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Make conservation tillage decisions at harvest

AS HARVEST winds down this year, you might think about resisting that urge to get out and blow a little smoke.

Making that switch to conservation tillage ranks as a big step for any farm. But in these tough economic times, consider the economic benefits of parking that plow and saving on fuel costs.

Studies by the Conservation Technology Information Center (CTIC) show that reduced tillage saves an average of 3.5 gallons of fuel per acre. (CTIC, 1992) Plus, conservation tillage saves about $5 per acre on machinery costs. On 1,000 acres, those two benefits alone can amount to $8,500 a year.

Also consider that conservation tillage decreases soil erosion as much as 90 percent, and plant roots and earthworm channels help more moisture work its way into the soil. With no-till, organic matter increases about 1 percentage point every decade, as well. That healthier soil, combined with decreased compaction, can help make healthier crops.

Three years of no-till tests at Monsanto's Centers of Excellence farms (1998, 1999, 2000) shows narrow-row soybean production costs $15 an acre less than conventional tillage, with three to four bushels per acre better yields. Strip-tilled corn averaged $10 per acre less production cost, with yields slightly higher than conventional corn.

No-till cotton looks even more attractive in Monsanto's tests. A no-till cotton system can reduce labor 28 percent to 50 percent, with 8-row equipment and a 150-horsepower tractor. It reduces time for land preparation and planting time as much as seven-fold, with six minutes per acre for no-till compared to 42 minutes per acre for conventional tillage. On a 1,000-acre farm, that adds up to a savings of 600 hours a year. Put a $7 an hour labor expense on that, and the savings amount to $4,200 in labor alone.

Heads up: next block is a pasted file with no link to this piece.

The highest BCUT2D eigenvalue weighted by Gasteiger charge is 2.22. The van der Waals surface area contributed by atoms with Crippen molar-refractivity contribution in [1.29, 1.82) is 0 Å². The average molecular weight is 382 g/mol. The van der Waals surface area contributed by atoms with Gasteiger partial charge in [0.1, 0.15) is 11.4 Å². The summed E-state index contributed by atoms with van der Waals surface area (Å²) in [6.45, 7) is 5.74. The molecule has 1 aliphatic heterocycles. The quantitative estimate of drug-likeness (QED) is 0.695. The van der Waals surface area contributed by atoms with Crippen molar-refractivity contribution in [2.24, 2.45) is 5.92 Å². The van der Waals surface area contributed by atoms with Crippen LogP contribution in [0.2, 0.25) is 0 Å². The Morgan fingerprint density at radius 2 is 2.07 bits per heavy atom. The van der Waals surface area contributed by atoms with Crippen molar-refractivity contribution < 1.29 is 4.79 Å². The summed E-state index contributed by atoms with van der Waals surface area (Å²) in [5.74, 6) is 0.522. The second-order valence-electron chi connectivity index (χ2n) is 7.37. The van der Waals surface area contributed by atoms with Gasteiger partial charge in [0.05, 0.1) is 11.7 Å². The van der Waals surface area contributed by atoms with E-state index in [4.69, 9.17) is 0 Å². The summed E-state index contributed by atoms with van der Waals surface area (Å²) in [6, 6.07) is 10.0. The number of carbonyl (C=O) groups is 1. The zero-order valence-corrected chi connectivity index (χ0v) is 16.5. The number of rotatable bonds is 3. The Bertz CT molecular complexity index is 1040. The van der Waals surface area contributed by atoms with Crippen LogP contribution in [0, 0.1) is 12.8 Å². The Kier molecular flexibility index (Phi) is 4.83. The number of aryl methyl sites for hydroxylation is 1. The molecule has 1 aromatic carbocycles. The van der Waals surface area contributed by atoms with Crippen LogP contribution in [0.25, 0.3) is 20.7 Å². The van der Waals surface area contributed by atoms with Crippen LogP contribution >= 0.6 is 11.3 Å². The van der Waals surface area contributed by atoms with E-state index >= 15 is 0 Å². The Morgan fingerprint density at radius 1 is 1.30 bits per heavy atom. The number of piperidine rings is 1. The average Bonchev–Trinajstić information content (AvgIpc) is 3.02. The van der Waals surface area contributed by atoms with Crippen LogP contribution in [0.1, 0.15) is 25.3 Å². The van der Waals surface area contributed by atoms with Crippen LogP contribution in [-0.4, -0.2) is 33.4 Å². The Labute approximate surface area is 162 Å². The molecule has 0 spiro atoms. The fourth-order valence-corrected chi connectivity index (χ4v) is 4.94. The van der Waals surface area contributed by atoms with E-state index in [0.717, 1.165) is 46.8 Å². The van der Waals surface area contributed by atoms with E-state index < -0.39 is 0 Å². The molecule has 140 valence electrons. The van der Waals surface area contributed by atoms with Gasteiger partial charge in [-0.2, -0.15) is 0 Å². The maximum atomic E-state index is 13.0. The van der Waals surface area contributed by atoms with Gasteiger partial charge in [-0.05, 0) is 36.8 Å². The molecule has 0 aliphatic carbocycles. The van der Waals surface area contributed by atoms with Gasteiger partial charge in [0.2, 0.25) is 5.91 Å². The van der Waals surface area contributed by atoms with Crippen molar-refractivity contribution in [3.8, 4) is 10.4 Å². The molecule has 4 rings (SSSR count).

“Given the cost-price squeeze, many farmers are seriously considering a transition to some form of conservation tillage. And it's a good bet that those farmers already benefiting from a reduction in tillage trips will continue doing so,” says John Bradley, Monsanto conservation tillage specialist.

But it takes a game plan to make that transition successfully. “Conservation tillage is not something you jump into without careful, calculated thought and planning. Weaning yourself from the plow is a big step that shouldn't be taken lightly. You've got to have a plan. You need to have a mentor. You need to have an open mind and the right attitude. If you cover all of these bases, the transition will be much easier than you expect,” Bradley says.

First, determine which fields are your best candidates for conservation tillage. Problem fields under conventional tillage won't be the best place to break in with no-till or strip-till. Avoid weed-infested and poorly drained fields. Your best-producing fields will have a better shot at success. Consider field history, weed spectrum, yield potential, soil type, compaction and drainage.

Once you've identified the best fields for conservation tillage, cut or shred cotton stalks from the previous crop to a 6-inch to 8-inch height. If you follow a grain crop with conservation tillage cotton, add mechanical straw choppers and chaff spreaders to combines. Spread residue evenly across the field during grain harvest, particularly if there's heavy residue.

“As you put your plan together, you need to look out over the upcoming season and make some decisions. How will you manage crop residue, and what can you do while harvesting this fall to facilitate that management? What combine, picker or stripper attachments will you need to use during harvest to ensure that residue cover is adequate, evenly distributed and in the best possible shape once you put a planter or drill into it next spring?” Bradley says.

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